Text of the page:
Sirius asking top dollar for spots on Stern show

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Looking to buy a live read on Howard Stern's show on Sirius Satellite Radio? Be prepared to shell out about the same as what advertisers pay for his current radio program-for a considerably smaller audience.

Though the show doesn't hit Sirius until January, sales executives are tentatively talking pricing with media buyers, and their asking rate suggests that Sirius CEO Mel Karmazin has bold ambitions for his star talker. One buyer reported being pitched a $20,000 price tag for a live read on Mr. Stern's new show; another suggested the fee was a bit lower.

A live read, in which the show's host uses a provided script to endorse a product, is typically about twice as expensive as a 30-second spot. The floated price of $20,000 is close to what it currently costs to advertise on Mr. Stern's current show, which is sold through Infinity Broadcasting.

His terrestrial radio show is estimated to reach 6 to 7 million weekly listeners. Since Sirius isn't Arbitron-rated, it's not possible to project the number of listeners for the King of All Media's upcoming satellite radio program. Sirius estimates 3 million subscribers for the service by year's end.

Sirius wouldn't comment on the pricing for Mr. Stern's show. "Howard will garner a large, loyal audience and he'll be priced appropriately," said Sam Benrubi, senior VP-advertising sales for Sirius. Sirius bought the rights to the show last year in a five-year, $550 million deal.

Most of Mr. Stern's current advertisers are local but Sirius will tap the pool of national advertising for the program, as well as for its other properties, including NFL games and Martha Stewart Living Radio, launching in September. "We could serve any advertiser with any individual product," Mr. Benrubi said.

Media buyers eye satellite radio as an experimentation zone, a place to try out concepts, such as program sponsorships, that aren't driven by ratings. And they often don't have a choice: Sirius isn't Arbitron-rated, and instead uses customer satisfaction services to gauge who's listening to what. XM, meanwhile, has hired Arbitron to produce custom panels, which it supplies agencies on request. "We don't buy it for the ratings," said Pearl Choi, national broadcast supervisor for Carat, Los Angeles. "But we think it's our responsibility to explore new opportunities for clients, including satellite."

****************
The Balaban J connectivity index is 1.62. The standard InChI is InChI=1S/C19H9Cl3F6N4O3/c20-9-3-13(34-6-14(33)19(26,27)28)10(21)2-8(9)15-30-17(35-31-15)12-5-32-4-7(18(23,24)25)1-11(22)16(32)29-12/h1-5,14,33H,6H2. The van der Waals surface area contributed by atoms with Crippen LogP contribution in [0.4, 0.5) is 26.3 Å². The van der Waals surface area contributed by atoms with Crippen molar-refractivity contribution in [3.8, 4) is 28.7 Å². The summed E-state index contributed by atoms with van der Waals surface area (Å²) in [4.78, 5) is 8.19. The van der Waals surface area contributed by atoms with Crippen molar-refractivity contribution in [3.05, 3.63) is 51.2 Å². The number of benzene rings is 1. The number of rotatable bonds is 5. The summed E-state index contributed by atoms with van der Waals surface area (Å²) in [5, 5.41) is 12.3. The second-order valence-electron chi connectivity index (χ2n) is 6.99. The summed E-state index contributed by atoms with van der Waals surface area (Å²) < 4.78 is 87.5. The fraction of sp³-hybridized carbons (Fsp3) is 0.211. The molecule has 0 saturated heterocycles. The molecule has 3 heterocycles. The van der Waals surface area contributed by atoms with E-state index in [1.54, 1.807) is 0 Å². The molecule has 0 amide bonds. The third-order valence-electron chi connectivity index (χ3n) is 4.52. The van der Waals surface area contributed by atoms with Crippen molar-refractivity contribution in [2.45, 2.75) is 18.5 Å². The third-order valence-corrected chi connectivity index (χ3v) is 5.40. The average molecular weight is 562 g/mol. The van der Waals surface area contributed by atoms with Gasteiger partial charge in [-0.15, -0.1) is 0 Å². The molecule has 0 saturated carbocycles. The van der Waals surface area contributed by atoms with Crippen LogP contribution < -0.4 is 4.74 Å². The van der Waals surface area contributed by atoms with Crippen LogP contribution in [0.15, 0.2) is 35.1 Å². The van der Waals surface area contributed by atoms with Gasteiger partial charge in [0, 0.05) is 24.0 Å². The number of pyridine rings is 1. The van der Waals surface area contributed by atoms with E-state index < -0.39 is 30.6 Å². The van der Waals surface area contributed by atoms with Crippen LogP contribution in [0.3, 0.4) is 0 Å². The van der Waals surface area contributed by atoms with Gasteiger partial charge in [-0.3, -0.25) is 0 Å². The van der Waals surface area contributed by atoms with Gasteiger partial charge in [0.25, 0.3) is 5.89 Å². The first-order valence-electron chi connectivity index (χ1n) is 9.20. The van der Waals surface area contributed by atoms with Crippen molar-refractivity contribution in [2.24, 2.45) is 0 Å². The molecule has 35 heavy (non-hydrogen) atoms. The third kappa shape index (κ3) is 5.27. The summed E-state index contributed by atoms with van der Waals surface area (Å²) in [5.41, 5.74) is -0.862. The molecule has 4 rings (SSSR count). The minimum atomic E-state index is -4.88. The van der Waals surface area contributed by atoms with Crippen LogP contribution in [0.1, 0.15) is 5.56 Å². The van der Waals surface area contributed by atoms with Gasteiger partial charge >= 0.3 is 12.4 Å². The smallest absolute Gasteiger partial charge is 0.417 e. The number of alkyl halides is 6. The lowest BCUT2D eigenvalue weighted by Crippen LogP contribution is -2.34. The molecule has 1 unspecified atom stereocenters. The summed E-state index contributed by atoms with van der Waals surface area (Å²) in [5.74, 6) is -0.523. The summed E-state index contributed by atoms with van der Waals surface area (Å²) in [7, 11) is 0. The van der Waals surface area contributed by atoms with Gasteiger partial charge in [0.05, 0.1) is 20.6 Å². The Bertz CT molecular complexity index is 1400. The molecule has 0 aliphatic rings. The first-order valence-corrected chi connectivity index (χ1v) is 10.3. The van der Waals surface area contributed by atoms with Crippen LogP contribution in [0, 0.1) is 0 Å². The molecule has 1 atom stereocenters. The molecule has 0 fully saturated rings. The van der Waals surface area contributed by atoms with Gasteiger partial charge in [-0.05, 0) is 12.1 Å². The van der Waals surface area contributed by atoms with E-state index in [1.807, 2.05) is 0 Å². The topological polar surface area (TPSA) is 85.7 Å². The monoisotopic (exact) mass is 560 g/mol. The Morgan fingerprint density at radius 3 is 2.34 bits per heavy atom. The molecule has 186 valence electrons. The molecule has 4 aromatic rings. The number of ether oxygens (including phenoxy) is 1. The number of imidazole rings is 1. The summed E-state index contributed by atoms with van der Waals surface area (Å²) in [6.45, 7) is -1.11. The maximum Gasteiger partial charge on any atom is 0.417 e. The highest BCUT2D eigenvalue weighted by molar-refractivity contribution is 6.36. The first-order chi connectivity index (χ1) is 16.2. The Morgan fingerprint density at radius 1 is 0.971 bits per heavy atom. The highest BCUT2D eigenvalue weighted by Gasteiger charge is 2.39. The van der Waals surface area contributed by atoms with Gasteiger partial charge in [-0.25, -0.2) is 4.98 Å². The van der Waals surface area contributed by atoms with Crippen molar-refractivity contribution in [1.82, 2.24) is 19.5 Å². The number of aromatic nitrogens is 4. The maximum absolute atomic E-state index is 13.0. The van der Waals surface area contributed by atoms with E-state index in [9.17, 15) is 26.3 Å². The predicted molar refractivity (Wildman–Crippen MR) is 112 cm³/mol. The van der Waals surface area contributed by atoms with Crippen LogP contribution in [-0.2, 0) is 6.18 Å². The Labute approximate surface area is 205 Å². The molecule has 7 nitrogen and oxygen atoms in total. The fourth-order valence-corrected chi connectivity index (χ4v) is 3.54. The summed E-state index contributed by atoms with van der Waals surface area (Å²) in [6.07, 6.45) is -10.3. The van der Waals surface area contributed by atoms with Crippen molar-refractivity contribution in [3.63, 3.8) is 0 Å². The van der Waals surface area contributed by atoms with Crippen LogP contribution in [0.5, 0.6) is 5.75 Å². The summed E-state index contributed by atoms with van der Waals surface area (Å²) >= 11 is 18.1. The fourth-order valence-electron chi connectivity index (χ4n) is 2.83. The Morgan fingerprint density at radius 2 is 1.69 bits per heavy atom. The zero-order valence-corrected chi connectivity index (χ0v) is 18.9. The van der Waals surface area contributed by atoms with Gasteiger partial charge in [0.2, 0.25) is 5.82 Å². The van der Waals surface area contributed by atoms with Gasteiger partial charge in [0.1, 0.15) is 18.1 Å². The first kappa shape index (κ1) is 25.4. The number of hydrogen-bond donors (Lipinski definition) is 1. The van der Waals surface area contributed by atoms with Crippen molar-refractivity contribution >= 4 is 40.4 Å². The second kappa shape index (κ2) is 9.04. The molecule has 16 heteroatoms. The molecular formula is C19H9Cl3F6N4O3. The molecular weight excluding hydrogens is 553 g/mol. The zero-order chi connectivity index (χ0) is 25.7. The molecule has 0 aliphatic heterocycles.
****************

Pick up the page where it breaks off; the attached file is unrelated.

Both XM and Sirius offer advertising on their non-music properties; XM has 86 such channels, plus 21 with local traffic and weather, and Sirius has 55. The two companies sell sponsorship packages and regularly sell cluster channels that attract the same demographic. The satellite networks promise advertisers less cluttered environments, and media buyers pay between $7 and $20 a spot, depending on the channel and volume of the buy.

Advertisers are open to small, targeted buys, but the lack of independent, third-party audience research is a hindrance, especially when it comes to return on investment and accountability. Most advertisers are allocating small portions-1% to 2%-of their national radio dollars to the medium. In 2004, national advertisers spent $3.4 billion on radio, according to the Radio Advertising Bureau.

"We're still dealing with an unknown because radio advertising has historically been predicated on Arbitron," said April Horace, an analyst with Hoeffer Arnett. "You could analogize advertising back to very early days of cable before cable had metrics."

And still, said Matthew Warnecke, VP-director of network and local radio, MediaCom, today's unrated cable networks draw more advertising dollars than satellite radio. It's not surprising, he said, that Sirius would ask top dollar for what most expect to be its biggest show. "It's our job as negotiators to negotiate strongly, to find the best price but also to find the best inventory," he said.

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